A Travellerspoint blog

26th February - 20th March, Guatemala

26th February
A small van, collected us and about 10 others from our hostel, and, with bags perched precariously on the roof, we started the journey that would eventually end in neighbouring Guatemala. The trip to the Mexican border town was uneventful and only involved one stop that allowed us to buy a couple of very expensive and rancid tasting banana milkshakes. Our bags were unloaded and, heaving them onto our backs we walked through the local market to the customs office. Plastic bags and paper packets were strewn all over the road. Old ladies sat in the dust amongst the litter and sold bead necklaces, holding small babies as they did so. The sun beat down and the breeze did nothing to ease the uncomfortable humidity, instead just whipping up the dust and blowing rubbish around our ankles and legs.

Mexico was beautiful, this town however, was not. Crossing the border proved very straightforward - no awkward questions about our schedule or parentage or why we were visiting as has been the case in other places. A Guatemalan stamp in our passports, a new bus, bags on top again - and we were off. Initially the bus had to negotiate narrow, steep, concrete streets for which the driver obviously felt the best approach was to drive as fast as possible and get it all over and done with quickly. We survived somehow. And then the road opened up just a little and endless Guatemalan hills stretched off in front of us. Apart from being squashed into a tiny seat and following enourmous trucks bellowing out clouds of black smoke the drive was very pleasant and late afternoon we arrived into Xela.

We checked into the Black Cat Hostel and then went a wandering. Our first impression of a Guatemalan town was not necessarily that positive - we needed money and each money machine we tried was behind locked doors and guarded by mean looking men with huge guns. There's certainly an 'edge' to the place. But, the main square near to where we stayed was busy and attractive. A religious parade (yet another saint of some sort...) trumpeted their way through the streets. Small children dressed in rather comic looking purple gowns were struggling to hold up some sort of papier mache model of this saint as they tried to keep up with the band.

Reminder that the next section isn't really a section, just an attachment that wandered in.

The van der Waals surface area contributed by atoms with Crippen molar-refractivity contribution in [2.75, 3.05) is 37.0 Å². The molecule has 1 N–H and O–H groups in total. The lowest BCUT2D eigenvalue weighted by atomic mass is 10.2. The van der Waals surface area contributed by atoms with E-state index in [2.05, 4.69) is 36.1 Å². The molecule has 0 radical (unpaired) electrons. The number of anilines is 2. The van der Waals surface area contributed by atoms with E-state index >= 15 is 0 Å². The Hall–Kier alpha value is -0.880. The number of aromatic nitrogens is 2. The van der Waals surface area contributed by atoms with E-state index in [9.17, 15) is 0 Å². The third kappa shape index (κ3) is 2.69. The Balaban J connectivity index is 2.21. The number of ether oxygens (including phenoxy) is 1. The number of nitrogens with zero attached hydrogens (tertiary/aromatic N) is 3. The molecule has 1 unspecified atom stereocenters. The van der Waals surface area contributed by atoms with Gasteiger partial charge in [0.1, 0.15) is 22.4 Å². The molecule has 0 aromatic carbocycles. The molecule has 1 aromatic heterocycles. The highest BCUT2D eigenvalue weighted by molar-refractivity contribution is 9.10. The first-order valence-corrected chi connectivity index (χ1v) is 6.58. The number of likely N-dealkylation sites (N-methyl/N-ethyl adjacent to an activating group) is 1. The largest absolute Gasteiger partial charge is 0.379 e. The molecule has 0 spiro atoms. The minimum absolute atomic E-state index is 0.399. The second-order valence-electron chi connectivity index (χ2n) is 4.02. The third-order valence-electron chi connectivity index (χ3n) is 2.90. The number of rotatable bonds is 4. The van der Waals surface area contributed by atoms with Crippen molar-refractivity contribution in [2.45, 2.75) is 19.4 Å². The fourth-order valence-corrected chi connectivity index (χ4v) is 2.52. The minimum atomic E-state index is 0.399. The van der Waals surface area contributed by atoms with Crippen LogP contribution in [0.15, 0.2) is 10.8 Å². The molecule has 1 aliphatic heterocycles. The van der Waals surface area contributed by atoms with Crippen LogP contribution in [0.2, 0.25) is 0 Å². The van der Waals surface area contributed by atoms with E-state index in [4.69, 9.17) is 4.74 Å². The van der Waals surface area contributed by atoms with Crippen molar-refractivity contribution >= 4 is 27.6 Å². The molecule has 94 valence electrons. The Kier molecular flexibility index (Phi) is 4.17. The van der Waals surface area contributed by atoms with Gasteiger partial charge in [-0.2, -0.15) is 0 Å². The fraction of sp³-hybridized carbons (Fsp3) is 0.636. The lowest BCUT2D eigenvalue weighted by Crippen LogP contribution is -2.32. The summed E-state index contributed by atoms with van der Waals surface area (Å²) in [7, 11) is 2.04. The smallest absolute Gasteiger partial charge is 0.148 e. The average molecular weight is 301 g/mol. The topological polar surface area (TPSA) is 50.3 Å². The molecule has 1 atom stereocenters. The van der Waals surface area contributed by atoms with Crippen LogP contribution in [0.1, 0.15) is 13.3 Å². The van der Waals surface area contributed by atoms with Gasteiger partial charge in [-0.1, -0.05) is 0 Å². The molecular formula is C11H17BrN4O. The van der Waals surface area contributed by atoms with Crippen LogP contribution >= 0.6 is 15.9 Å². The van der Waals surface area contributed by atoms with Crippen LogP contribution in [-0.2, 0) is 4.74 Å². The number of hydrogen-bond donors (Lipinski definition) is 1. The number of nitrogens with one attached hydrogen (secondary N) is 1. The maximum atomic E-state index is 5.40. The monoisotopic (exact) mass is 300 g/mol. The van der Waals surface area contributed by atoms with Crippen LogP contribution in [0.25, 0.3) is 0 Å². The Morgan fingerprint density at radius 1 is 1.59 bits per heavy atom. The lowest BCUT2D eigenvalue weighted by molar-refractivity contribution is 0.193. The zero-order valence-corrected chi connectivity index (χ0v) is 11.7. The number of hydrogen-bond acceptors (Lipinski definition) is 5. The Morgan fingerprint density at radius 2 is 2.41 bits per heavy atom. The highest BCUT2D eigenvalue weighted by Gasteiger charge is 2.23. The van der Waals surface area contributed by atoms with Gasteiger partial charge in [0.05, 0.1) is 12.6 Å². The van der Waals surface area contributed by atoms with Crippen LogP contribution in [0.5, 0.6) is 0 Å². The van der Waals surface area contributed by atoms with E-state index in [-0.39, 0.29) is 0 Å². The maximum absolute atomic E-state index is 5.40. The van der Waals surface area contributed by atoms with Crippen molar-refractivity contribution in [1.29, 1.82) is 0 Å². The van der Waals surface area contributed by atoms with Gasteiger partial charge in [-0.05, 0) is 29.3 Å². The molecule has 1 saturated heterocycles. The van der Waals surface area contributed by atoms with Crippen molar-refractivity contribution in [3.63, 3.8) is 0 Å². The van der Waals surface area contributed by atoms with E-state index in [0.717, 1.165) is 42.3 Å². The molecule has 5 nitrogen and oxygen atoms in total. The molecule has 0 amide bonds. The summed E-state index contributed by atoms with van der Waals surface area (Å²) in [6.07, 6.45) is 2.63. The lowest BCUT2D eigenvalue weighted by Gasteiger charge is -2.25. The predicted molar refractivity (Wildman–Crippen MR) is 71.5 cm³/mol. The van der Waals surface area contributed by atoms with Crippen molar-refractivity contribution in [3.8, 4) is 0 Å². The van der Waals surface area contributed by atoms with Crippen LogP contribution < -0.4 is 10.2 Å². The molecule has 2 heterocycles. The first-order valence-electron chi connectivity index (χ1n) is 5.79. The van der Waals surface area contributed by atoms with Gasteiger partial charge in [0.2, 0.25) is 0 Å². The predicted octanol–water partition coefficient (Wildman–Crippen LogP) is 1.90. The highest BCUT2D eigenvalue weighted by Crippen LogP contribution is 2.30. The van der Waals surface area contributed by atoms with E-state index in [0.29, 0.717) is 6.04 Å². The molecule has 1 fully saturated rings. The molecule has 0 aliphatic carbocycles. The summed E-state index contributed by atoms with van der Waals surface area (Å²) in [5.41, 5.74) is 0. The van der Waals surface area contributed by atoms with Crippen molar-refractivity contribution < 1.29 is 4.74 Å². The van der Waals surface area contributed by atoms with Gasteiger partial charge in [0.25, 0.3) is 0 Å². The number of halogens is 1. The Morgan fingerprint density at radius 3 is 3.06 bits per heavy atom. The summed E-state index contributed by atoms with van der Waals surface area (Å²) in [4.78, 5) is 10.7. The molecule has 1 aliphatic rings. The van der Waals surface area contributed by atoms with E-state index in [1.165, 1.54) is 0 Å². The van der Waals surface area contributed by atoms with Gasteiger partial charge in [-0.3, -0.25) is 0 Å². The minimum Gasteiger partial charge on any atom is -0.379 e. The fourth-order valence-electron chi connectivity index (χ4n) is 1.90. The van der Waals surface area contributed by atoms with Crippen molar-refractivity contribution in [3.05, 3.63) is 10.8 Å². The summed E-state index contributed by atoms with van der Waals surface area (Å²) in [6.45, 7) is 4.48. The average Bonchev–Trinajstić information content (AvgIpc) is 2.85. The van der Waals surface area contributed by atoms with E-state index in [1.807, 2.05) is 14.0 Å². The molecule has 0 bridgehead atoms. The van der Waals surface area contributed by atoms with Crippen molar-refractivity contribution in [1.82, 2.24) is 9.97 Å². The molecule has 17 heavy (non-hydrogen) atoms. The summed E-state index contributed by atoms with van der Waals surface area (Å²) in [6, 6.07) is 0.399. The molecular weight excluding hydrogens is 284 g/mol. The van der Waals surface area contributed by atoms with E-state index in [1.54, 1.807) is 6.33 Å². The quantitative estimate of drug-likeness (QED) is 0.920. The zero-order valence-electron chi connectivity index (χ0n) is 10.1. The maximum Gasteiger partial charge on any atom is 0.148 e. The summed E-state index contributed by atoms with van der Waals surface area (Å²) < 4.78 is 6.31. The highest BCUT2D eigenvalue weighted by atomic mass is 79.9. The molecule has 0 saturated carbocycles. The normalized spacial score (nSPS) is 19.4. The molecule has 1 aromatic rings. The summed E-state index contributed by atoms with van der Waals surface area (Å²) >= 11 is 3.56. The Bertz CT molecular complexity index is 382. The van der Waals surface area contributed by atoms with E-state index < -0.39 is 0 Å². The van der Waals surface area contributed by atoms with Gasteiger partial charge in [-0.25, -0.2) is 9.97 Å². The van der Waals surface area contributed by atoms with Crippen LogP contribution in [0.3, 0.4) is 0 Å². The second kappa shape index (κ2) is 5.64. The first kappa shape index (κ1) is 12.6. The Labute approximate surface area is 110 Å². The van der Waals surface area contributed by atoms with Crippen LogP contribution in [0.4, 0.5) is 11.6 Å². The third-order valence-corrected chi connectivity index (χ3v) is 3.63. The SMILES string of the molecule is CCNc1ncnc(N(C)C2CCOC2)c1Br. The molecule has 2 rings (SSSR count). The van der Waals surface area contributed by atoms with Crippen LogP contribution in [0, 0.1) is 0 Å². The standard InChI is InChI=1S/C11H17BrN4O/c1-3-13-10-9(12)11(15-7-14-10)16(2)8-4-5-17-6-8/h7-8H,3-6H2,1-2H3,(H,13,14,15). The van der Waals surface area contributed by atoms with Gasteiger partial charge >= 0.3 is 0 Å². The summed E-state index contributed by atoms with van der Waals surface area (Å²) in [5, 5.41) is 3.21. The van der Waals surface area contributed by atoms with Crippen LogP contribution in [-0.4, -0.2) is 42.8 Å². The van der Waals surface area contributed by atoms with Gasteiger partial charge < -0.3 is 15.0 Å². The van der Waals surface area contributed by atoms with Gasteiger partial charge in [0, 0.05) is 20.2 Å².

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And, later on we found a little bar, the local beer was tasty enough - well, all lager tastes the same anyway...! And we ate at Salon Tacun.

27th February
A lazy day. Well, we had one or two things to organise. A simple job such as sending some post ended up taking a fair amount of the morning - a little harsh perhaps, as sleeping in and breakfast had also taken up a lot of time. A hike was then organised for the following day, booking of future hotels, a haircut, etc etc...... It was very nice getting a few little things organised and walking about the small town in the sun. We ate at Cafe Babylon. I opted for something local - Guatemalan chicken in red sauce. There were no lies I suppose - a dish with a bit of sad looking chicken smothered in a bland red sauce appeared. Marsha's salad was far better.

28th February and 1st/2nd March
A van picked us up at the crack of dawn and drove 30 mins outside of Xela to the start of our walk. The 'walk' was in fact going to be a 3 day trek taking us far into the Guatemalan Highlands, staying in a couple of villages on the way before finally ending up at Lake Attitlan on the 3rd day. And so, we had to carry everything we needed for 3 days: sleeping mats, sleeping bags, food, loads of water, several change of clothes etc... The packs were heavy and the path ahead looked steep and the hills behind were definitely very tall.

Our guide, Angel, was a slightly built Guatemalan, and together the 3 of us set off on the trek about 7am. Initially the path took us through a couple of villages and we nodded a 'Buenos Dias' greeting to those villagers we met many of whom strode past us in bare feet carrying huge baskets of sticks or foodstuffs on their heads. We continued upwards through the dense forest eventually arriving at a plateau where the trees were more sparse and the views opened up. We were exhausted and learnt then that as well as perhaps a lack of fitness, this was also due to the fact that we had climbed to 3000 metres above sea level - and once told, we of course recognised that the air was noticeably thinner!